Without more info it's impossible to give a good answer.
PS. Not advertising, but I do actually work for a company that sells CPU time on HPC clusters. And with what you have given
First things first. Is "company data" - email, contacts, files - accessible from your phone? If so, they have a vested interest in making sure that data is not compromised when your phone is lost or stolen. As a result, PIN/password requirements, encryption, antivirus, and remote wipe capabilities are generally required. In some cases where devices have a tunnel to the corporate network (Blackberry), they will possibly want to control what apps you install to prevent malicious ones from accessing the corporate network via your BES server.
Most laypeople don't have any clue about protecting company data on a regular basis, they just want their data instantly and aren't concerned with what happens in a worst-case scenario. "Oops, it got stolen. Guess I need to get the latest model now!"
Because otherwise, you know, derivative work, and a thousand years bad juju
You don't need a clean room implementation to avoid a derivative work. You merely need to avoid copying protected elements from the first work.
Anything of yours can be subpoenaed in a lawsuit. Northwest Airlines subpoenaed the *personal* computers of their employees when they suspected their employees were getting too uppity^H^H^H^H^H^H, I mean, striking by calling in sick.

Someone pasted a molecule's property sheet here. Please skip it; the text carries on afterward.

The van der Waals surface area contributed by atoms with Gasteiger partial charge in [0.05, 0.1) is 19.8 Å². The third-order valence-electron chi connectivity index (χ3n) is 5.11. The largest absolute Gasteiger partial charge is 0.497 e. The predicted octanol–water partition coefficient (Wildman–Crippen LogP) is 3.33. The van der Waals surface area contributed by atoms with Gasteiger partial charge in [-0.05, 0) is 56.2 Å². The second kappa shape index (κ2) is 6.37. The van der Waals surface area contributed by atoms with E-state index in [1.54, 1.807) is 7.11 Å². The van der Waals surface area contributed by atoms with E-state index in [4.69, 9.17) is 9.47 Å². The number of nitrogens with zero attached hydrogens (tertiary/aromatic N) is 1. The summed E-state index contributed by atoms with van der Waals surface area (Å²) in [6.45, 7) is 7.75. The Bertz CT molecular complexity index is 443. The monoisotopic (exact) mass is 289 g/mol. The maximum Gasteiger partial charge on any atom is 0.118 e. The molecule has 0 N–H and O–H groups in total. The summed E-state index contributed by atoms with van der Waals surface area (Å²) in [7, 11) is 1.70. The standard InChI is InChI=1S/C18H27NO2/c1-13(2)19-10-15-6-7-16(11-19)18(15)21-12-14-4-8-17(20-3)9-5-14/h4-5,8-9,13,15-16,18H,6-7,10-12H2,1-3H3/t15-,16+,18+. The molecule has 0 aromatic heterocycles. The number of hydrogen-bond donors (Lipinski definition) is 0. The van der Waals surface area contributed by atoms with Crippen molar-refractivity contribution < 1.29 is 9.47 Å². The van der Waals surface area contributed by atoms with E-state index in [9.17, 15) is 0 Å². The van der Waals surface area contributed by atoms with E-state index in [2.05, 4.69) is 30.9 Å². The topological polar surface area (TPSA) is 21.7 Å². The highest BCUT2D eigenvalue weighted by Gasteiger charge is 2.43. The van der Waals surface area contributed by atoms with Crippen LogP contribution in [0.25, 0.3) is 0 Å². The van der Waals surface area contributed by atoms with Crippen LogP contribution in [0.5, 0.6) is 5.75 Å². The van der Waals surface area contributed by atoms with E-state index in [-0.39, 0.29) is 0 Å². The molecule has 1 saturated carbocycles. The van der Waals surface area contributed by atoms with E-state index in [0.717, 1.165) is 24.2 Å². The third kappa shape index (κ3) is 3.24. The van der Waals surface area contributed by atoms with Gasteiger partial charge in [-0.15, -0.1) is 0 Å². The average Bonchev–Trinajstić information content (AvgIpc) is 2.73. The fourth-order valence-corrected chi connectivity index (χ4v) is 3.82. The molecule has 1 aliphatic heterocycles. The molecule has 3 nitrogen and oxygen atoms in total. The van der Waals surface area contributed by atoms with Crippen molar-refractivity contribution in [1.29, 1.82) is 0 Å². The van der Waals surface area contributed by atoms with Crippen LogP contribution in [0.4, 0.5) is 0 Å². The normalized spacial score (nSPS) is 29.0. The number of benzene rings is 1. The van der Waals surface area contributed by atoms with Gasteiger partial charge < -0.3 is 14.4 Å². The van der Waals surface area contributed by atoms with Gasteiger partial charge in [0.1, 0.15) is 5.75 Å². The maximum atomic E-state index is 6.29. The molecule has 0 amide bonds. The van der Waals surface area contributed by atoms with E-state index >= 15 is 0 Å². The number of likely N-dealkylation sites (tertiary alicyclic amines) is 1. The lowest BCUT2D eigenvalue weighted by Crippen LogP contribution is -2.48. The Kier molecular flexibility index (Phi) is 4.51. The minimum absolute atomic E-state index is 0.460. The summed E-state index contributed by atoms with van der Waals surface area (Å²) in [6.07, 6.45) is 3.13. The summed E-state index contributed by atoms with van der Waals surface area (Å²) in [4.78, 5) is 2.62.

It hardly matters if you use encryption, etc... the legal discovery process can violate whatever privacy you thought you had. It only takes a credible allegation of wrongdoing - not even "beyond a reasonable doubt" - to discover all of your personal files, etc... and, because only money is involved, the plaintiff needs only show guilt by a "preponderance of the evidence", or more succinctly, that it is likely that you did it. If you think you can get smart by encrypting your files, it's likely you'll be held in contempt of court, and have a summary judgment entered against you.
The only thing paying for the hardware means is that you'll eventually get it back, usually.
The domain "registers" you, doesn't make sense? They are documenting domain owners. Hence, they are "registered." Soviet doesn't make sense, but that helps make the connection.
I actually thought it was kind of funny.
Hackers have refined a new technique for breaking into Wi-Fi networks protected by the aging (and increasingly misnamed) Wireless Equivalent Protocol.
Backed up the system lately?